No comments
The Top Plant program honors outstanding manufacturing facilities in North America. View the 2013 Top Plant.
The Product of the Year program recognizes products newly released in the manufacturing industries.
The Engineering Leaders Under 40 program identifies and gives recognition to young engineers who...
A cool solution: Collaboration, chemistry leads to foundry coat product development; See the 2015 Product of the Year Finalists
Raising the standard: What's new with NFPA 70E; A global view of manufacturing; Maintenance data; Fit bearings properly
Sister act: Building on their father's legacy, a new generation moves Bales Metal Surface Solutions forward; Meet the 2015 Engineering Leaders Under 40
Cyber security cost-efficient for industrial control systems; Extracting full value from operational data; Managing cyber security risks
Drilling for Big Data: Managing the flow of information; Big data drilldown series: Challenge and opportunity; OT to IT: Creating a circle of improvement; Industry loses best workers, again
Pipeline vulnerabilities? Securing hydrocarbon transit; Predictive analytics hit the mainstream; Dirty pipelines decrease flow, production—pig your line; Ensuring pipeline physical and cyber security
Upgrading secondary control systems; Keeping enclosures conditioned; Diagnostics increase equipment uptime; Mechatronics simplifies machine design
Designing positive-energy buildings; Ensuring power quality; Complying with NFPA 110; Minimizing arc flash hazards
Building high availability into industrial computers; Of key metrics and myth busting; The truth about five common VFD myths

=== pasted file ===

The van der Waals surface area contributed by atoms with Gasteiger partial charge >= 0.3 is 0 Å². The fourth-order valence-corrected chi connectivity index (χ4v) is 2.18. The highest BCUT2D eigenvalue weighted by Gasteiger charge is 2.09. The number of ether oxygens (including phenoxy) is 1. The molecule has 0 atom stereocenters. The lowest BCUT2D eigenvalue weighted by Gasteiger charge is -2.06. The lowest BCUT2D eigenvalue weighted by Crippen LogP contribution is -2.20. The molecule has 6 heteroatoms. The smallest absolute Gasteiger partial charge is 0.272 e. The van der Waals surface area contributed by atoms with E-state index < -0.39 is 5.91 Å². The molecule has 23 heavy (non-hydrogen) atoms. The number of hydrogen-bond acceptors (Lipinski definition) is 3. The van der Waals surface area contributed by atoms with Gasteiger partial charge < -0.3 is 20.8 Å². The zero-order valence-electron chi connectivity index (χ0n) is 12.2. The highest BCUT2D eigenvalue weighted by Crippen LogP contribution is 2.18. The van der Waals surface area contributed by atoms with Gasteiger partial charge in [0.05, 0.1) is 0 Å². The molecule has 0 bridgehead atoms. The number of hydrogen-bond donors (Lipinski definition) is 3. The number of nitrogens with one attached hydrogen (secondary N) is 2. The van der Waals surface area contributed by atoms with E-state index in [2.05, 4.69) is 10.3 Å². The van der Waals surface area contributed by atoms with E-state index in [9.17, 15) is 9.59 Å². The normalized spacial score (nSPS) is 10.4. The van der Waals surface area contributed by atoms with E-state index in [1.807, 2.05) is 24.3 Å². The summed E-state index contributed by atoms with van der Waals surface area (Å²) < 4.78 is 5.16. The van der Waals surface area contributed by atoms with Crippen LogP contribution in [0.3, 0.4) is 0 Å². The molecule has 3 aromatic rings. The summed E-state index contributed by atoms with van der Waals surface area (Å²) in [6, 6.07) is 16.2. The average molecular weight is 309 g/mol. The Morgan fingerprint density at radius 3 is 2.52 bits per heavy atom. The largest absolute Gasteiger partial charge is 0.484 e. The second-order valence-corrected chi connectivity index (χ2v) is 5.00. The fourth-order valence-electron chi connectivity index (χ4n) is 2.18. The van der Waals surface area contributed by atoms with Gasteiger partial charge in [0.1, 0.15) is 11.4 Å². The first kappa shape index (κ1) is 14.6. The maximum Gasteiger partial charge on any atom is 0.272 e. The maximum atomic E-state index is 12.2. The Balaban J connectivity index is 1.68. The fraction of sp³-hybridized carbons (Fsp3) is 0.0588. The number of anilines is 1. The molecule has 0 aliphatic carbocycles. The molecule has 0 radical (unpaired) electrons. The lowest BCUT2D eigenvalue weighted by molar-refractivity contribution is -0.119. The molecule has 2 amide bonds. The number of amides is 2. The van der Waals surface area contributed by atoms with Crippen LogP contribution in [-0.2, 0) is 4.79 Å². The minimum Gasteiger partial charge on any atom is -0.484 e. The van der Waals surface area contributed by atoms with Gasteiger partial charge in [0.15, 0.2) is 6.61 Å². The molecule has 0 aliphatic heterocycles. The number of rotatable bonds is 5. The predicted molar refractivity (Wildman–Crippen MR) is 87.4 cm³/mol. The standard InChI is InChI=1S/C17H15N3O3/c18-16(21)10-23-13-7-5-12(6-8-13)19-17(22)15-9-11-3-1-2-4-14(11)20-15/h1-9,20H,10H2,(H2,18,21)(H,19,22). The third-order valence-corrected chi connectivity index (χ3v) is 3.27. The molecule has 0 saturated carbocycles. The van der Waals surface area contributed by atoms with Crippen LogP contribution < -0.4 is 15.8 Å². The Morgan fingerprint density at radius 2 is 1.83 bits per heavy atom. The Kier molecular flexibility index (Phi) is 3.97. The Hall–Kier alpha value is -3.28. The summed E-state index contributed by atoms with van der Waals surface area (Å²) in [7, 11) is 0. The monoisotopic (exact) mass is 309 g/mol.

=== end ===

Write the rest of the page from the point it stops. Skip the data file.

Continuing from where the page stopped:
Annual Salary Survey

After almost a decade of uncertainty, the confidence of plant floor managers is soaring. Even with a number of challenges and while implementing new technologies, there is a renewed sense of optimism among plant managers about their business and their future.

The respondents to the 2014 Plant Engineering Salary Survey come from throughout the U.S. and serve a variety of industries, but they are uniform in their optimism about manufacturing. This year’s survey found 79% consider manufacturing a secure career. That’s up from 75% in 2013 and significantly higher than the 63% figure when Plant Engineering first started asking that question a decade ago.

Read more: 2014 Salary Survey: Confidence rises amid the challenges

Maintenance and reliability tips and best practices from the maintenance and reliability coaches at Allied Reliability Group.
The One Voice for Manufacturing blog reports on federal public policy issues impacting the manufacturing sector. One Voice is a joint effort by the National Tooling and Machining...
The Society for Maintenance and Reliability Professionals an organization devoted...
Join this ongoing discussion of machine guarding topics, including solutions assessments, regulatory compliance, gap analysis...
IMS Research, recently acquired by IHS Inc., is a leading independent supplier of market research and consultancy to the global electronics industry.
Maintenance is not optional in manufacturing. It’s a profit center, driving productivity and uptime while reducing overall repair costs.
The Lachance on CMMS blog is about current maintenance topics. Blogger Paul Lachance is president and chief technology officer for Smartware Group.